Tantalum prices drop, Rwanda mining-export income declines

Tantalum mining31 August 2014 – The value of Rwanda’s mineral exports dropped by almost a fifth in the first half of the year, even as the volume of sales rose, because of a fall in tantalum prices, State Minister for Mines Evode Imena said.

The East African nation generated $93.5 million from shipments of minerals compared with $114.9 million in the same period last year. The volume exported climbed 13 percent to 5,200 metric tons.

“Tantalum prices will definitely affect this year’s mining revenue,” Imena said in an e-mailed response to questions on Aug. 29 from the capital, Kigali.

Rwanda is one of the world’s biggest producers of tantalum, a metal used in mobile phones and video-game consoles, accounting for about 15 percent of global production in 2011, according to the U.S. Geological Survey. Prices of tantalite, a tantalum-bearing ore, declined to an average of $80 a pound at the start of this year from $124 a pound in June last year before recovering to about $100 a pound by the end of June 2014, according to data compiled by U.K.-based Metal-Pages and Argus Media Ltd.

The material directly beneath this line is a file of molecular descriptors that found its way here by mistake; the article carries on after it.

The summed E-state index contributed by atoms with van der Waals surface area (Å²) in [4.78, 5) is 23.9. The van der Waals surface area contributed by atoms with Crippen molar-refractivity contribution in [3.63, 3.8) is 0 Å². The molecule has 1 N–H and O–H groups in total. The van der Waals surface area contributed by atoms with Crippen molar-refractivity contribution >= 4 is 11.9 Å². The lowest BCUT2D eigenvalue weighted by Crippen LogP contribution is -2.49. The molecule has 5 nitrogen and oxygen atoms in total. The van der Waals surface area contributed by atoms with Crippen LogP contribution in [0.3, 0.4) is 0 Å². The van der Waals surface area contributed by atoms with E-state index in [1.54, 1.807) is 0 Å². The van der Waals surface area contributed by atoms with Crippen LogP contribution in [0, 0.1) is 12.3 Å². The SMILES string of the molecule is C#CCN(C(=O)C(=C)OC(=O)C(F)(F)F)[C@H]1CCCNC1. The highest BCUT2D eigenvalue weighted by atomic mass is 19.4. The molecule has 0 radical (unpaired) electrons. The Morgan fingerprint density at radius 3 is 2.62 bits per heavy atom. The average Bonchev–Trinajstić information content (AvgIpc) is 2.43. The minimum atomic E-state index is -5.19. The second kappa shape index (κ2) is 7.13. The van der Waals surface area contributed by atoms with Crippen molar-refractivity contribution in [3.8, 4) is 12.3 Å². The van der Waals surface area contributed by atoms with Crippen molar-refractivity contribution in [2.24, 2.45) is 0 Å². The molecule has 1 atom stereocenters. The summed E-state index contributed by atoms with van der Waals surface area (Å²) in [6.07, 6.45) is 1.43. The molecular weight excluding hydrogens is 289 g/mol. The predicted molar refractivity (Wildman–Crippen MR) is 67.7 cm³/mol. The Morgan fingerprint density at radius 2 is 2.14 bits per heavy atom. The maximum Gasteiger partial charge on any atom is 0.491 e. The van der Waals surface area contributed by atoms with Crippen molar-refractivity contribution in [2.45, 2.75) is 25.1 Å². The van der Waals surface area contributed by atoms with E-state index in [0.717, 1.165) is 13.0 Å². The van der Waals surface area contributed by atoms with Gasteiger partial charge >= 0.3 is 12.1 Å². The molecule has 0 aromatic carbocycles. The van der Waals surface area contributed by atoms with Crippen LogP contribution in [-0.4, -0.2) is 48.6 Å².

Rwanda is struggling to meet its goal of increasing total foreign investment in mining to $500 million by 2018 from $150 million in 2012 and more than triple the industry’s contribution to the economy to 5.3 percent, the World Bank said in a report last week. Mining is the largest source of foreign exchange for the $7.5 billion economy, according to the bank.

Manual Labor

The government has issued 548 mining permits to 213 companies, though most operations are small investments valued at less than $100 million each. All rely on manual labor to extract the metals with only a few using equipment such as bulldozers and explosives, according to the World Bank. Five operations are owned or jointly operated by foreign investors, it said.

The mining industry’s performance in Rwanda is “intrinsically vulnerable to fluctuations in international commodity prices, which is evident in the results” from the first half, according to the World Bank.

Revenue from tantalum dropped to $40.9 million in the first six months of the year from $69 million in the same period of 2013, while sales of cassiterite, or tin ore, fetched $38.8 million from $31.4 million last year.
*Saul Butera in Kigali at sbutera2@bloomberg.net

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